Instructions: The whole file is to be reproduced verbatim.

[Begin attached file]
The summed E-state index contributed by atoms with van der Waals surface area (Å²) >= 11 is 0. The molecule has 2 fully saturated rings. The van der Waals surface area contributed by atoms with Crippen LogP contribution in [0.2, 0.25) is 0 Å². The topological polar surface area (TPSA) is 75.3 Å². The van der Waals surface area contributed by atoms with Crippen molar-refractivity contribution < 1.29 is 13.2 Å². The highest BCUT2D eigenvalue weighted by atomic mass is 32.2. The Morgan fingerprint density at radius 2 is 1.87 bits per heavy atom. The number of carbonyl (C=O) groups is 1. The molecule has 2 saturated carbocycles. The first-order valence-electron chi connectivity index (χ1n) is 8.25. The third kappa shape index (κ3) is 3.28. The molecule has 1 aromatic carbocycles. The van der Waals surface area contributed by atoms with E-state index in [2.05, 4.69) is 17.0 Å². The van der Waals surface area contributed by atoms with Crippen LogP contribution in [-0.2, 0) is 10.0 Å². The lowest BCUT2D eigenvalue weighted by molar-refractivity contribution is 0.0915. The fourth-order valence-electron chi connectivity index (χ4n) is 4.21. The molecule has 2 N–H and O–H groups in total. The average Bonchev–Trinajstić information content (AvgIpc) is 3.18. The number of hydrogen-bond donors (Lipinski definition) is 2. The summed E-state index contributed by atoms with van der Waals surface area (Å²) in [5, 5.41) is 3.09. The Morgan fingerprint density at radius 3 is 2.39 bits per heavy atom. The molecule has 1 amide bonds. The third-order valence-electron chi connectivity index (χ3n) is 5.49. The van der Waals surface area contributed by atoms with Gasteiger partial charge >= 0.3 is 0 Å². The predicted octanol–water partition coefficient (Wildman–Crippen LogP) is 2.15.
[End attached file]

The summed E-state index contributed by atoms with van der Waals surface area (Å²) >= 11 is 0. The molecule has 2 fully saturated rings. The van der Waals surface area contributed by atoms with Crippen LogP contribution in [0.2, 0.25) is 0 Å². The topological polar surface area (TPSA) is 75.3 Å². The van der Waals surface area contributed by atoms with Crippen molar-refractivity contribution < 1.29 is 13.2 Å². The highest BCUT2D eigenvalue weighted by atomic mass is 32.2. The Morgan fingerprint density at radius 2 is 1.87 bits per heavy atom. The number of carbonyl (C=O) groups is 1. The molecule has 2 saturated carbocycles. The first-order valence-electron chi connectivity index (χ1n) is 8.25. The third kappa shape index (κ3) is 3.28. The molecule has 1 aromatic carbocycles. The van der Waals surface area contributed by atoms with E-state index in [2.05, 4.69) is 17.0 Å². The van der Waals surface area contributed by atoms with Crippen LogP contribution in [-0.2, 0) is 10.0 Å². The lowest BCUT2D eigenvalue weighted by molar-refractivity contribution is 0.0915. The fourth-order valence-electron chi connectivity index (χ4n) is 4.21. The molecule has 2 N–H and O–H groups in total. The average Bonchev–Trinajstić information content (AvgIpc) is 3.18. The number of hydrogen-bond donors (Lipinski definition) is 2. The summed E-state index contributed by atoms with van der Waals surface area (Å²) in [5, 5.41) is 3.09. The Morgan fingerprint density at radius 3 is 2.39 bits per heavy atom. The molecule has 1 amide bonds. The third-order valence-electron chi connectivity index (χ3n) is 5.49. The van der Waals surface area contributed by atoms with Gasteiger partial charge >= 0.3 is 0 Å². The predicted octanol–water partition coefficient (Wildman–Crippen LogP) is 2.15.